We help you speak English clearly.
1.800.399.9517
Free Speech Lesson

Speech Tips

Public Speaking: Living Color- Get the Best for Your Slides

Public Speaking:  Living Color- Get the Best for Your Slides

 shutterstock_422957

The fun of communicating, for you the presenter to any number of people, is to use our wonderful earthly tools to spark the listener/viewer.

Color has an amazing ability to stimulate the senses.  You’ve seen a great number of presentations with power point or other systems of digital slides.  But from all your viewing, you probably cannot describe what works or doesn’t work.

Here are some tips for guiding you in choosing color combinations to set the mood of a presentation and make things easier to see on your visual aid.

The color yellow

  • Warm on white, harsh on black, fiery on red, soothing on light blue

The color blue

  • Warm on white, hard to see on black

The color red

  • Bright on white, warm or difficult to see on black

Optimizing Your Use of Color

  • Yellow, orange, and red rank highest in visibility, so use these colors to highlight text or objects within a frame
  • To de-emphasize less important areas of a presentation, use softer, lighter colors
  • For typeface and graphics, use colors that contrast rather than clash with or blend into the background color
  • Use blues, greens, and neutral colors such as tan and white, for backgrounds
  • Use no more than four colors in a graphic; two or three are even better
  • Stay within the same family of hues

Be sure to watch our English Speech Tips videos and Accent Reduction Tip videos  for more English pronunciation and accent reduction exercise.

Check out our new advanced weekly speech tip program, our new subscription called ClearTalk Weekly, www.subscription.cleartalkmastery.com

 

 

Rerun from Sep 16, 2015

Acceptances: How to Say It

Acceptances: How to Say It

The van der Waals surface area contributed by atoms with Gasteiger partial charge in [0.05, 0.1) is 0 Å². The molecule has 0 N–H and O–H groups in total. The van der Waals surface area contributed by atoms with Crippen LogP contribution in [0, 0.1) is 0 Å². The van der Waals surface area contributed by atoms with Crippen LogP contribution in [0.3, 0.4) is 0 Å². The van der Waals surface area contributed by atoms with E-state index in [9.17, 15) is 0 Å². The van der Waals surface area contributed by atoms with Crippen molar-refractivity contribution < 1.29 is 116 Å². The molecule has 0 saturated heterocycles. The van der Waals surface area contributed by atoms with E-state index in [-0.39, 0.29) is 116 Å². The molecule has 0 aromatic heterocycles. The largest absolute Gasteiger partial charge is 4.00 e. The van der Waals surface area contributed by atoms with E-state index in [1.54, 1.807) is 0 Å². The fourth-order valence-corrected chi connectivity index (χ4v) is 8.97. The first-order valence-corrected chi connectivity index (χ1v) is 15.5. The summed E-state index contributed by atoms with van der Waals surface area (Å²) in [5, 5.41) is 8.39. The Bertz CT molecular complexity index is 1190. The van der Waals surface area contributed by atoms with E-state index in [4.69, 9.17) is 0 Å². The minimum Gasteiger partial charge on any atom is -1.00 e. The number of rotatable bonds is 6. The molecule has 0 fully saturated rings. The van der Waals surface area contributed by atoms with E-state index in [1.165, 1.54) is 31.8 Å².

When you are writing an acceptance, here are some great guidelines:

  • Express your pleasure in accepting the invitation, offer, proposal or agreeing to do what was asked
  • Repeat the details of what you are accepting (meeting date and time, amount of the contribution, the precise nature of your assistance, the duties you agree to do)
  • Inquire about particular needs: redirections to host’s home, wheelchair accessibility, equipment for your speech, list of other organizers, receipt for a tax-deductible contribution
  • Close with an expression of pleasure to come (seeing the person, working for the company, being part of the group) or of future action (what you wish to accomplish, actions you intend to take, a reciprocal invitation)

 

Rerun from Sep 21, 2015

English Speech Communication- Tips for Introductions

English Speech Communication- Tips for Introductions

 shutterstock_186346175

Social gatherings feel the best when you are confident that you can handle lots of situations.

Here are some tips:

  • If another person seems to be struggling to retrieve your name from his memory, come to his rescue.
  • If your name is mispronounced, correct the person gently, but promptly. That will make it easier for the person to remember the correct pronunciation.